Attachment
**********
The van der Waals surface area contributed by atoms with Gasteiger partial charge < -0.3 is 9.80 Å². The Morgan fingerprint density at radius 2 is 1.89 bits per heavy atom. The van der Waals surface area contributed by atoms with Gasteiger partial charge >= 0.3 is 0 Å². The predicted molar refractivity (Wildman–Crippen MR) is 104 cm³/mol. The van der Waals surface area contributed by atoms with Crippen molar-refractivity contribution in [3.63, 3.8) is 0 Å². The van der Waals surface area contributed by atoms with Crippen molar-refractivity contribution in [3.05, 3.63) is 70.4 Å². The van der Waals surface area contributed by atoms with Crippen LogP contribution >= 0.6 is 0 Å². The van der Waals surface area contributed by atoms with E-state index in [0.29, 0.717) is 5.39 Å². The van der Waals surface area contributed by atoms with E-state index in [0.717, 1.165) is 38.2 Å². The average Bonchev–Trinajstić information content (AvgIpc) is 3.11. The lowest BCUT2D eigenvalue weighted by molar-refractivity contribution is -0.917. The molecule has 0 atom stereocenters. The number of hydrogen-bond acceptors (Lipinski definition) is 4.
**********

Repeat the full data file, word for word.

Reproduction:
The van der Waals surface area contributed by atoms with Gasteiger partial charge < -0.3 is 9.80 Å². The Morgan fingerprint density at radius 2 is 1.89 bits per heavy atom. The van der Waals surface area contributed by atoms with Gasteiger partial charge >= 0.3 is 0 Å². The predicted molar refractivity (Wildman–Crippen MR) is 104 cm³/mol. The van der Waals surface area contributed by atoms with Crippen molar-refractivity contribution in [3.63, 3.8) is 0 Å². The van der Waals surface area contributed by atoms with Crippen molar-refractivity contribution in [3.05, 3.63) is 70.4 Å². The van der Waals surface area contributed by atoms with Crippen LogP contribution >= 0.6 is 0 Å². The van der Waals surface area contributed by atoms with E-state index in [0.29, 0.717) is 5.39 Å². The van der Waals surface area contributed by atoms with E-state index in [0.717, 1.165) is 38.2 Å². The average Bonchev–Trinajstić information content (AvgIpc) is 3.11. The lowest BCUT2D eigenvalue weighted by molar-refractivity contribution is -0.917. The molecule has 0 atom stereocenters. The number of hydrogen-bond acceptors (Lipinski definition) is 4.